is entirely dependent upon their being subscribed to by individuals.
Keen goes on to say, “society is something more than the sum of its individual members”
(p. 47). Keen believes that his truism explodes the economist’s traditional “atomistic”
method of focusing on the individual (e.g. p. 261 and p. 306). But this doesn’t follow at
all: All “social” outcomes are the composite of individual actions, even if such actions
are inﬂuenced by the existence of others. One does not show the limitations of physics by
pointing out the inﬂuence of The Communist Manifesto.
The idea of society as an independent being above and beyond its members is, of course,
a key element in many collectivist ideologies. Keen, in reaching conclusions that do not
follow from the arguments he presents, is letting his ideological slip show.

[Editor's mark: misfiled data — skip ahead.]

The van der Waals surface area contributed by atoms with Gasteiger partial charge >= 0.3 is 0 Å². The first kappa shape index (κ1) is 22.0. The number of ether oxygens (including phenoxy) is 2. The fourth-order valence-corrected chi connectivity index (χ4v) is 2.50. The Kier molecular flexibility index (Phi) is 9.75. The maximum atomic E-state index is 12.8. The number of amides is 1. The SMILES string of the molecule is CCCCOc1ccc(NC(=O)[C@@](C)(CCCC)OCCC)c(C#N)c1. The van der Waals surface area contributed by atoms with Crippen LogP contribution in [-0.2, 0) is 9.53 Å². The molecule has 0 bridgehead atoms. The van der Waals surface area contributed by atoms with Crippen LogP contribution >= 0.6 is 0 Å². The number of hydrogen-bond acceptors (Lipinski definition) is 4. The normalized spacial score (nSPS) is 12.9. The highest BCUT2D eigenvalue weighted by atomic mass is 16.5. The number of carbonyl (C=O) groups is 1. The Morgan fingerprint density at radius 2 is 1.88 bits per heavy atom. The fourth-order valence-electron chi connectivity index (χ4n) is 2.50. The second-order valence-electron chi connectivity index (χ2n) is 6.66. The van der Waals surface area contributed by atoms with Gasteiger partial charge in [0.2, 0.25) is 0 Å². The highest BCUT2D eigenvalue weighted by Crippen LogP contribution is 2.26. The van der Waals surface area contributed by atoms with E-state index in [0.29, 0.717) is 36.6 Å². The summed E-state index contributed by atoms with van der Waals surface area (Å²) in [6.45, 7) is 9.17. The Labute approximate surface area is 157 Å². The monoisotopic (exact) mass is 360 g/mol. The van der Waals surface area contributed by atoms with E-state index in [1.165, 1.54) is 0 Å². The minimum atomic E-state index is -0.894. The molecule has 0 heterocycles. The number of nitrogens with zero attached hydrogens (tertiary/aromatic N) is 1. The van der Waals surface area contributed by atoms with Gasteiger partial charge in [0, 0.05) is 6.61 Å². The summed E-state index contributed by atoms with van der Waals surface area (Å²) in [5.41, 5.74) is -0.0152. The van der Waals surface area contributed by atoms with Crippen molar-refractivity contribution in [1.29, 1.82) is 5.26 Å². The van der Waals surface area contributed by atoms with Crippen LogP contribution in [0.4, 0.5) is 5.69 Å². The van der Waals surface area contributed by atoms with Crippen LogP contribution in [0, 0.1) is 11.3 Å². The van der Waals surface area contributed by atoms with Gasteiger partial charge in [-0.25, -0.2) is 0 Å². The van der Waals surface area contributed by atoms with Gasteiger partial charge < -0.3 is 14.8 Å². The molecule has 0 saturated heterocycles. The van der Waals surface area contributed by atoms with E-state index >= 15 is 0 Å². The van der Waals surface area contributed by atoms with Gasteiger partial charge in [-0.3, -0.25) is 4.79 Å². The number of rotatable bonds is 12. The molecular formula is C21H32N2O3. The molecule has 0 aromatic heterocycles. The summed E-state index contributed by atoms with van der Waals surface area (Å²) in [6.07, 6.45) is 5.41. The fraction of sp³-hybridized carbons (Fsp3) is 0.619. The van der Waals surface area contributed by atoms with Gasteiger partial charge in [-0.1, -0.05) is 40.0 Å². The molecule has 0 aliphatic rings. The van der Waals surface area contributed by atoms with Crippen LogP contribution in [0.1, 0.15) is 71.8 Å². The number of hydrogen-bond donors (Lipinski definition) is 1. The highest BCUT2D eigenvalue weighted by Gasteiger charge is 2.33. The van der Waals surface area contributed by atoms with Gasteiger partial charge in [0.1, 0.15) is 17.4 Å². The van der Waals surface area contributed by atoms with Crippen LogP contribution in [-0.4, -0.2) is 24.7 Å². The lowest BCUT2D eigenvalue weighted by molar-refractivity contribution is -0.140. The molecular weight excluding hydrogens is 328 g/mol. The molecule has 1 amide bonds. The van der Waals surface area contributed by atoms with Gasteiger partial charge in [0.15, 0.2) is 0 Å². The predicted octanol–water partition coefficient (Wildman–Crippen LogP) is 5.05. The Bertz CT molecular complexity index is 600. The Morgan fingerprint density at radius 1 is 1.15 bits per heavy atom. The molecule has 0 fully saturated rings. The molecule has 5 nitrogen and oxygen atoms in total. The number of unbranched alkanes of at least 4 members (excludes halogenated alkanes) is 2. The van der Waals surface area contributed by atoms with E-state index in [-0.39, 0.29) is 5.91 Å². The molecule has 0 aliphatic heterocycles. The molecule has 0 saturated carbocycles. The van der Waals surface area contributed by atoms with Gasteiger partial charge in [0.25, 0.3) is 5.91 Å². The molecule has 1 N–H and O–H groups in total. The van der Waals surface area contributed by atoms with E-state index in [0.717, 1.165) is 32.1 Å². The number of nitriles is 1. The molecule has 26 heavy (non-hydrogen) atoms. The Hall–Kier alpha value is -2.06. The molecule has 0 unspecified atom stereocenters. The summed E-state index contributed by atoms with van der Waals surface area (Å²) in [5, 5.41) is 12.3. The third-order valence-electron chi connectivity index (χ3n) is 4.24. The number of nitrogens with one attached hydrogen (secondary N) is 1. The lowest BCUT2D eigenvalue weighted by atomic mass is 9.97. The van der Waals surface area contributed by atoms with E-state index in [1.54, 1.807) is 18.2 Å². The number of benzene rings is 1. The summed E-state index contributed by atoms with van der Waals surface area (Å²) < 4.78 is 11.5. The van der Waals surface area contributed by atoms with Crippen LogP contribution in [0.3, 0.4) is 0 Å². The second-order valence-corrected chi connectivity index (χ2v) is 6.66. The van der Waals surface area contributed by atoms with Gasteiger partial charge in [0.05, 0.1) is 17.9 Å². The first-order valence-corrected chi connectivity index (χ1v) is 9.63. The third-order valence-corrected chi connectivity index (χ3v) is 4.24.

Keen’s critique of mathematical economics is emblematic of the book as a whole: he
takes many shots at the mainstream, and some of them hit the target. For instance, we
think his suggestion that mathematical economics pursue research in dynamic systems and
simulations is sound.
We especially liked the discussion (pp. 178–183) of dynamic versus static models, and the
example of a dynamic system with multiple, unstable equilibria that nonetheless oscillates in
the neighborhood of those equilibria. We feel this is a good metaphor for the real economy,
which possesses what may be called equilibrating forces—forces that keep the economy
from going too far “awry”—but never actually achieves equilibrium. As Keen puts it, “rather
than equilibrium being where the action is, equilibrium tells you where the model will never
be” (p. 183).
In addition, Keen does a good job in highlighting some of the contradictions at the heart
of the theory of perfect competition. The elementary problem with the theory is that rather
than employing the limit analysis implicit in its equations to examine conditions as perfect
competition is approached, analysis proceeds as if the system were at its limit, leading to